Dude, this is your “Carlos Mencia, dee-dee-dee” moment. Just because YOU say it’s impossible to achieve the stated goals doesn’t mean it actually IS impossible. Put the Kool-Aid glass down. It might even help to approach a history text without the partisan blinders. Sheesh.

  27. “I don’t imagine Iran and Syria would have much luck ‘rolling through’ areas with a substantial American military presence in them. This is exactly the opposite of our experience in Vietnam, when we left the region entirely, and refused to provide support for the South Vietnamese.” – joe

    So your plan boils down to “US out of Iraq, into every neighboring nation?” This is a better plan HOW? Other than that it draws suicide bombers and jihadists to neighboring nations rather than Iraq, I fail to see how this is better.

    “If you want to avoid an outcome comparable to that in Vietnam, then we need to withdraw on our terms, not wait until we’re helicoptering off the embassy roof. Nixon was just as determined to ‘stay the course’ as you are, rob. And we’ve all seen how that ends.” – joe

    Uh, Nixon’s the guy who took the U.S. OUT of Vietnam, along the lines you’re advocating. “Peace with Honor,” remember? (Here’s a re-cap: http://www.watergate.info/nixon/73-01-23_vietnam.shtml)

    Nixon’s whole point was that we were leaving “on our terms.” It was your Democrats (JFK and LBJ) who escalated U.S. involvement. The thing is, JFK and LBJ were doing the right thing, for the most part. Then the Dems war became the left’s anti-war rallying cry against the Republicans.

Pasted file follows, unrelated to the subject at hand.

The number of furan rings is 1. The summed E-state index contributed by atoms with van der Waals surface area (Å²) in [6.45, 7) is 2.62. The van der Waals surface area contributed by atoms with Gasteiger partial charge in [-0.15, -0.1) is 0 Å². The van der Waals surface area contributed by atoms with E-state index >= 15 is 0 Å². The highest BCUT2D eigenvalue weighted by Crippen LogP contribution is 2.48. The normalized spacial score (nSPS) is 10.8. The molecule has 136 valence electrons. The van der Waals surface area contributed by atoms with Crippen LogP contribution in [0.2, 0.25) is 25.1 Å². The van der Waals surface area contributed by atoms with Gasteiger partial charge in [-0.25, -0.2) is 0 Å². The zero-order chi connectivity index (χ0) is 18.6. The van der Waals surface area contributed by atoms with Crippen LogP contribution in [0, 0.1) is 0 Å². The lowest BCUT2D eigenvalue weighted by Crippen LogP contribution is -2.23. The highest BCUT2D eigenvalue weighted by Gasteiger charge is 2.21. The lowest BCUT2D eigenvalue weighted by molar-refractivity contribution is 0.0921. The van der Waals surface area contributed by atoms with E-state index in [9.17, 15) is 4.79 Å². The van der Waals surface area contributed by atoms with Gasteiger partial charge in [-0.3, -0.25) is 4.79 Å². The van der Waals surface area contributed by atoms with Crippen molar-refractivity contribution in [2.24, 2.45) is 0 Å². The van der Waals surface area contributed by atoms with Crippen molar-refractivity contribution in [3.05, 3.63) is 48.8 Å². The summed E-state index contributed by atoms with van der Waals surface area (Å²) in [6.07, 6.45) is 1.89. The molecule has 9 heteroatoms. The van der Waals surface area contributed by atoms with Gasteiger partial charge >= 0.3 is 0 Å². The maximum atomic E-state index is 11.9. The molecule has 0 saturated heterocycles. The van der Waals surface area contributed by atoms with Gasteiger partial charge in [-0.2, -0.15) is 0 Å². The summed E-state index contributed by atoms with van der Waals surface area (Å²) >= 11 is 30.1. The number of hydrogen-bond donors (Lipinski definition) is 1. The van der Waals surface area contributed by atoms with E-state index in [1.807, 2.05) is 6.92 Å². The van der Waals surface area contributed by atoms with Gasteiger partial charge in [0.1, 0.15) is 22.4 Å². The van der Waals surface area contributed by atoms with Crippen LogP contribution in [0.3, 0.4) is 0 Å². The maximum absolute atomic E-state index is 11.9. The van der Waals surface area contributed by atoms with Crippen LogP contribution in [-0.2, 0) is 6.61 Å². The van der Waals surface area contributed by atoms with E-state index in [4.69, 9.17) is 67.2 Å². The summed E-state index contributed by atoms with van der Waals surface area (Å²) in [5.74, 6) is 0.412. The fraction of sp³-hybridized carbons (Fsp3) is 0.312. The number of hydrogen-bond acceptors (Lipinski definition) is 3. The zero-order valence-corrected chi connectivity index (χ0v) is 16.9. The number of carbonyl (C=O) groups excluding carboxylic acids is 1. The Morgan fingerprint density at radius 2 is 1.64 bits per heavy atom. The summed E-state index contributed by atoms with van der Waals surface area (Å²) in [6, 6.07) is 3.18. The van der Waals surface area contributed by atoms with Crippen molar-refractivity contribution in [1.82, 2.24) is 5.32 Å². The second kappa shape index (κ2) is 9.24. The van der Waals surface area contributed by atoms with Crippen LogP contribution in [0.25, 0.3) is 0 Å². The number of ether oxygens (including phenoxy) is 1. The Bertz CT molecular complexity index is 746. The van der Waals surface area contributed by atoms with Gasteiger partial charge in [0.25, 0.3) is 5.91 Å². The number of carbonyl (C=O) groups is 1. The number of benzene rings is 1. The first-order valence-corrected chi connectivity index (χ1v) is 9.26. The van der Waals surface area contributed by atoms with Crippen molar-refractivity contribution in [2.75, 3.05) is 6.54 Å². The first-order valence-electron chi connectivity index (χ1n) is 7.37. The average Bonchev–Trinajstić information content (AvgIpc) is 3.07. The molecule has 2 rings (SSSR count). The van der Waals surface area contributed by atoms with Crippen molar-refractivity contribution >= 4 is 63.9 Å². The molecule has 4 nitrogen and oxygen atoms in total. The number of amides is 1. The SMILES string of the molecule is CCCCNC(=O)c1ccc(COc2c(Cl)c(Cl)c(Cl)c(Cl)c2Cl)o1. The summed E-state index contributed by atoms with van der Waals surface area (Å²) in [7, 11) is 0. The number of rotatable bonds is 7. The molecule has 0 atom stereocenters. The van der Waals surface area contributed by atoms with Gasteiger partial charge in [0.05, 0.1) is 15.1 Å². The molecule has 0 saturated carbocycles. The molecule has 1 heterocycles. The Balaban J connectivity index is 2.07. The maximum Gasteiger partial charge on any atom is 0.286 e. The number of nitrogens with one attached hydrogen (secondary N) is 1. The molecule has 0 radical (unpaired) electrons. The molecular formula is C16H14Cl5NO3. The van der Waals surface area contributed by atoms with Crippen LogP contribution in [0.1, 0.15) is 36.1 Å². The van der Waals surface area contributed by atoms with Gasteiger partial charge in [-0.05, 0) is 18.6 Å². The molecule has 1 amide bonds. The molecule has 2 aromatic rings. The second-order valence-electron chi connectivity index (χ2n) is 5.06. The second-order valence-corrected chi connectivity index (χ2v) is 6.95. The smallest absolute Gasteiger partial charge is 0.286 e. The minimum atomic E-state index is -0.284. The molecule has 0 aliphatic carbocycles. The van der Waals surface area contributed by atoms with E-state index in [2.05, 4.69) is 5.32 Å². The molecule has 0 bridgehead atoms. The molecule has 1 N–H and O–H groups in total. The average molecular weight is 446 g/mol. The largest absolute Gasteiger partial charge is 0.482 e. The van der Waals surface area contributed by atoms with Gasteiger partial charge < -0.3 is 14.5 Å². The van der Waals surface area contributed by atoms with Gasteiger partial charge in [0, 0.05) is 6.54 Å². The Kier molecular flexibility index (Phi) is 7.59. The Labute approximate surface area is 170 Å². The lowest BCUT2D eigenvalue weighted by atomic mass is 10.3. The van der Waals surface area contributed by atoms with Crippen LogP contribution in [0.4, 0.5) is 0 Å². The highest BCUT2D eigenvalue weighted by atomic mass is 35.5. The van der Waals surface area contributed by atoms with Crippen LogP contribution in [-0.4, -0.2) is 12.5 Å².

28. “””There were probably many who “figured out there were no WMD in Iraq years before we invaded”, based on all kinds of methods: stirring through chicken entrails, or smoking ganja, or whatever. But that is not how you make decisions about going to war.

    But the fact remains that everybody believed that Iraq had, or was on the verge of having WMD.”””

    I’m curious Wayne are you quoting someone in the first paragraph and you didn’t put the quotes on?

    Either everybody believed it or they did not. You can’t claim both.

    It fact is, not everyone did believe it, there was dissent on every point in the NIE, in the NIE its self.

    “””I don’t particularly like him, but to claim that he “lied to get us into a war” is itself a lie.”””

    Define lie? I use the extreme definition myself. If you tell someone something that you know not to be true at the time you tell them, you are lying.

    Bush might not have known what he was saying was false, at the time he said it, though I have a hard time believing that. I can’t prove other wise so I say Bush did not lie. (dishonest, yes)
    On the same tolken, the people that say Bush DID lie, do not know for a fact that he DID NOT lie. You can’t really know what Bush knows. Therefore, they are not lying either. You seem to judge those critical of Bush on tougher parameters than Bush himself.

  29. “Define lie? I use the extreme definition myself. If you tell someone something that you know not to be true at the time you tell them, you are lying.”

    Kind of Clintonesque, aren’t you?